Stock markets added to the losses racked up during September as weaker than expected American manufacturing data fuelled concerns about a faltering global economy Wednesday.
The S&P/TSX composite index declined 93.85 points to 14,866.66 after racking up a 4.25 per cent loss in September. Among the underlying factors was speculation about the pace of future U.S. interest rate hikes.
The Canadian dollar was up 0.2 of a cent to 89.49 cents (U.S.).
The greenback weakened and U.S. markets were sharply lower as the Institute for Supply Management's manufacturing index came in at 56.6, down from 59 in August and much weaker than the 58 reading that economists had expected. It also added to weak manufacturing reports in recent days from China and Europe.
The Dow Jones industrials gave back 201.9 points to 16,841.02, the Nasdaq fell 57.51 points to 4,435.88 and the S&P 500 index was down 18.65 points to 1,953.64.
"It's been sort of a two speed world – there's been the U.S. data which has been pretty good, you can't really complain, and then everywhere else has been a lot weaker," said Michael Greenberg, co-lead manager of Franklin Quotential Portfolios.
Greenberg said investors will soon be turning their attention to third-quarter corporate earnings which could be hurt by weak overseas performance.
"It will be interesting to watch earnings, especially the bigger multinationals because the home market has been pretty good, but some of these, we're a bit worried about earnings because of foreign exposures."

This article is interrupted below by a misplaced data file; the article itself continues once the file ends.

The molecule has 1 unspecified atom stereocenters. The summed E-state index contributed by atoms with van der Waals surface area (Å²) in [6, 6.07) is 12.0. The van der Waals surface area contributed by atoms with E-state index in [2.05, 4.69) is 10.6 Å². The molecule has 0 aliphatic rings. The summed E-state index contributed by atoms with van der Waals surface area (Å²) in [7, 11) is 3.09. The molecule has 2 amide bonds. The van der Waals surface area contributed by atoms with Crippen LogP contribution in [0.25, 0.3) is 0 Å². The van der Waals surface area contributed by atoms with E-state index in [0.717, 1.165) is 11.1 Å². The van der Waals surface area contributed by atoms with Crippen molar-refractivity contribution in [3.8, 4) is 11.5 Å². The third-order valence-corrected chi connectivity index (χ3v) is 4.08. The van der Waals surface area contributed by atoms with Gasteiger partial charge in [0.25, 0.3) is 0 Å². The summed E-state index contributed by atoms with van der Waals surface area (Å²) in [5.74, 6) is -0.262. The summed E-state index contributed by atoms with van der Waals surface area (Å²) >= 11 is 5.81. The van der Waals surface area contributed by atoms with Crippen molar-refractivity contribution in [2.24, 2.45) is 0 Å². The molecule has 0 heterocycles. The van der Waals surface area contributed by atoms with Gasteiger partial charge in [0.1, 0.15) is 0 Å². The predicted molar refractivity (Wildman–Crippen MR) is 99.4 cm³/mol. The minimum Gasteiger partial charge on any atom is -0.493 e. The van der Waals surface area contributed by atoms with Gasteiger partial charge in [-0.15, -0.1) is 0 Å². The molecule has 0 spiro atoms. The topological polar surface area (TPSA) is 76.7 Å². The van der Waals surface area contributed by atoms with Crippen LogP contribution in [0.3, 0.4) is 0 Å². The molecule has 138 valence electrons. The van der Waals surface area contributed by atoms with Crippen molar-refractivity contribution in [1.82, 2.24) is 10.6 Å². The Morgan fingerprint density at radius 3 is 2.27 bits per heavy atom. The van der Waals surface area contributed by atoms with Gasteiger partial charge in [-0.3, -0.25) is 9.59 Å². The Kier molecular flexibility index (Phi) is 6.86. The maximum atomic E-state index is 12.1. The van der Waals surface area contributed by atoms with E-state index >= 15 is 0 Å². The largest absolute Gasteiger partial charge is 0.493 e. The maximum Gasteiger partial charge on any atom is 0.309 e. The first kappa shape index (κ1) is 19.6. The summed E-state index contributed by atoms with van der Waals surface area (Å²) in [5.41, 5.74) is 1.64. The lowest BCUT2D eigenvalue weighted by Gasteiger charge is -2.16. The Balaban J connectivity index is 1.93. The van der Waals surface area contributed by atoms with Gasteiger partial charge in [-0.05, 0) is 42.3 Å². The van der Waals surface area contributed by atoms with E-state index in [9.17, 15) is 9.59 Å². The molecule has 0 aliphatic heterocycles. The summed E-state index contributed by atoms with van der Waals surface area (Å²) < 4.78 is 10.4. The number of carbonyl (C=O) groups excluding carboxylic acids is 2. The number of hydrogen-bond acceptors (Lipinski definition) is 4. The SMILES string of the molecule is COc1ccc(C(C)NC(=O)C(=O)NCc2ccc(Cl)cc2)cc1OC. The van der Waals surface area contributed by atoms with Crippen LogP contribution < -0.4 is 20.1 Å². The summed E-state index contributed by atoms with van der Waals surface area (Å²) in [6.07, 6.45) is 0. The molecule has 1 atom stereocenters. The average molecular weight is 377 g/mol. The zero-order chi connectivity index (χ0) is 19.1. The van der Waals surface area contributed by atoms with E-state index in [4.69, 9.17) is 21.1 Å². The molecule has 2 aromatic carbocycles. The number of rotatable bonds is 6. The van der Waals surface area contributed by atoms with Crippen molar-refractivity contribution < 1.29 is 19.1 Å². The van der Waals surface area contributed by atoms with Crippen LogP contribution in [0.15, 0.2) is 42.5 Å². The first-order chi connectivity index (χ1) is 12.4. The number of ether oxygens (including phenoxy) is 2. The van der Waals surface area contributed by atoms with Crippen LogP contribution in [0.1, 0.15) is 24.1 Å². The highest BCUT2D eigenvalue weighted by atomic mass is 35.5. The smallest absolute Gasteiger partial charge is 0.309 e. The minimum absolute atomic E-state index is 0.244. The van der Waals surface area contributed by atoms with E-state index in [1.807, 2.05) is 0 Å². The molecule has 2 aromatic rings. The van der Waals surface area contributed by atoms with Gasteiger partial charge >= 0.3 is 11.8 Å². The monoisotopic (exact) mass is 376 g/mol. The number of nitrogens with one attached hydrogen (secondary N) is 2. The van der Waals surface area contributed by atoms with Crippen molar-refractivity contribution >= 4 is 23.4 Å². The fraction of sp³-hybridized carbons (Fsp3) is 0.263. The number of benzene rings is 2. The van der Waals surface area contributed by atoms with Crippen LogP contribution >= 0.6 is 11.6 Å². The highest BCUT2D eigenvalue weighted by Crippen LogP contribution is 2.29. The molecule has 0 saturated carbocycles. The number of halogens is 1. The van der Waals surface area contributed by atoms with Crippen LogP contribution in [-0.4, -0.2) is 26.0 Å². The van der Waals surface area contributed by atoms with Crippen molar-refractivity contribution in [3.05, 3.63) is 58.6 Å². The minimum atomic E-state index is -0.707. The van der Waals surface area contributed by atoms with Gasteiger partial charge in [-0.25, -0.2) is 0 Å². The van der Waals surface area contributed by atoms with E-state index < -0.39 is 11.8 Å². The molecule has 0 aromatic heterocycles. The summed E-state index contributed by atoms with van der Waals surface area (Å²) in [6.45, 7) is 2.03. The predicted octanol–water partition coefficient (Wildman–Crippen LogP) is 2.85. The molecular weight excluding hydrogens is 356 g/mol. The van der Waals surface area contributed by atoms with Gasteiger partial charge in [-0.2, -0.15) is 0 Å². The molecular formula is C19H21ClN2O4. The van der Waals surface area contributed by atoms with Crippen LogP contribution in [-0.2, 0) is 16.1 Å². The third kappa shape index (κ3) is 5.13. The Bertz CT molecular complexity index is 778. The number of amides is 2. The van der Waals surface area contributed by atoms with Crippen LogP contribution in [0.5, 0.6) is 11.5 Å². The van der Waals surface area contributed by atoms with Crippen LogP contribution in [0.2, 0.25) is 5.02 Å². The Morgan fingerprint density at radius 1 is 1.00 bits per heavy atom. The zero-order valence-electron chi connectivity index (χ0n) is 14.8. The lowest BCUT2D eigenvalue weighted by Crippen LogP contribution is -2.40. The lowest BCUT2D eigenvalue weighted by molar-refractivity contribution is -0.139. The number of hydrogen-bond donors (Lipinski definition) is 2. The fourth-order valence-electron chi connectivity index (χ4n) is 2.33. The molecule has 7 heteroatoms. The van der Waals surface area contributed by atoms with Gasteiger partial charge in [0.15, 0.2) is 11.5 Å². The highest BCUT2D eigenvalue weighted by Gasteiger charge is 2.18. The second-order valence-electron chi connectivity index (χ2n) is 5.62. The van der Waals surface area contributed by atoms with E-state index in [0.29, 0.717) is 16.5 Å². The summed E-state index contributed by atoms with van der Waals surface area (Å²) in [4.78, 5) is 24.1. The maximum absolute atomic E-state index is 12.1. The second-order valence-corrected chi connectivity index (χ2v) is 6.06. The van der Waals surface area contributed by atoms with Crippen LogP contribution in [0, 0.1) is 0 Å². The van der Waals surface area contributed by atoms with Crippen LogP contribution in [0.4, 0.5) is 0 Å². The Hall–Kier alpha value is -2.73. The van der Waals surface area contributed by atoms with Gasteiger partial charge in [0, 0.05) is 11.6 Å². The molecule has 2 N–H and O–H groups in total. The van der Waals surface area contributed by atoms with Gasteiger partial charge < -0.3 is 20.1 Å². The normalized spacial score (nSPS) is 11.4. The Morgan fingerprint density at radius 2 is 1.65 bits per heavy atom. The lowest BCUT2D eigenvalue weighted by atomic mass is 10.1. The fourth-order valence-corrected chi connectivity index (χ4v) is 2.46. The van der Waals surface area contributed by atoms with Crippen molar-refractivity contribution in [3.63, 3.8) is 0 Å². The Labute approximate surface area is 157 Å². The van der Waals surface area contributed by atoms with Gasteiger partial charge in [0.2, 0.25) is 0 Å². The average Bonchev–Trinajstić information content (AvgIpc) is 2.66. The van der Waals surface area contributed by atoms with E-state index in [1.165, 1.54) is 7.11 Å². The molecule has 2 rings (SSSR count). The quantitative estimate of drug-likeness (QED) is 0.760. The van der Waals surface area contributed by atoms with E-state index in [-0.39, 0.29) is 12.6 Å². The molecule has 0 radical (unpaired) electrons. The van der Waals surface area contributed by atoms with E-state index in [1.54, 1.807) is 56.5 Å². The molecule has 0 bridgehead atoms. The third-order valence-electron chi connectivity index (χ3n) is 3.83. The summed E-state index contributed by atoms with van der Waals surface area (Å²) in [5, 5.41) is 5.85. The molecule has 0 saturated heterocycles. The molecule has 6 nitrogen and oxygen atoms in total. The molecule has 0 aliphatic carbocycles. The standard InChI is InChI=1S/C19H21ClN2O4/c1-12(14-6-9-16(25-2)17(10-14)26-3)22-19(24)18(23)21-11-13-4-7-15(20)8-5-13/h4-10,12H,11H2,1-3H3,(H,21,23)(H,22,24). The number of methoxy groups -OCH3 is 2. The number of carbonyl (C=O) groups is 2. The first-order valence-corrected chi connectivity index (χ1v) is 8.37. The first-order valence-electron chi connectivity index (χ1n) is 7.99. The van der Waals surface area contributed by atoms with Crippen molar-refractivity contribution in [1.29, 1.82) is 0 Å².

Traders also considered a positive look at health of the American job market two days before the release of the U.S. government's employment report. Payroll firm ADP said that the American private sector created 213,000 jobs last month, in line with expectations.
Economists are expecting the U.S. Labor Department to report Friday that 215,000 jobs were added in September.
On the corporate front, General Motors' U.S. sales jumped 19 per cent to 223,437 cars and trucks in September on big demand for its pickup trucks. GM rose 83 cents to $32.77. Ford's U.S. sales dipped three per cent in September as the company cut back on truck discounts in anticipation of a new F-150 later this year and its shares dipped a cent to $14.71.
Investors also focused on shares of companies testing Ebola vaccines after the first U.S. case of the disease was diagnosed in Texas.
Burnaby, B.C.-based drug company Tekmira Pharmaceuticals was a major advancer. Its stock jumped almost 17 per cent to $24.66 in New York. In August, the U.S. Food and Drug Administration told Tekmira it would allow use of its investigational drug TKM-Ebola in patients with the virus.
TSX declines were led by a 1.5 per cent drop in the industrials group. Shares in Westport Innovations plunged 22 per cent to $9.17 after the natural gas engine firm cut its revenue guidance for 2014.
The TSX was well off early lows as the energy sector turned positive, up 0.25 per cent as November crude in New York gained $1.72 to $92.88 (U.S.) a barrel.
The base metals group was 0.4 per cent lower as December copper edged up two cents to $3.02 a pound.
The gold sector was ahead 0.6 per cent while December gold gained $3.60 to $1,215.20 an ounce.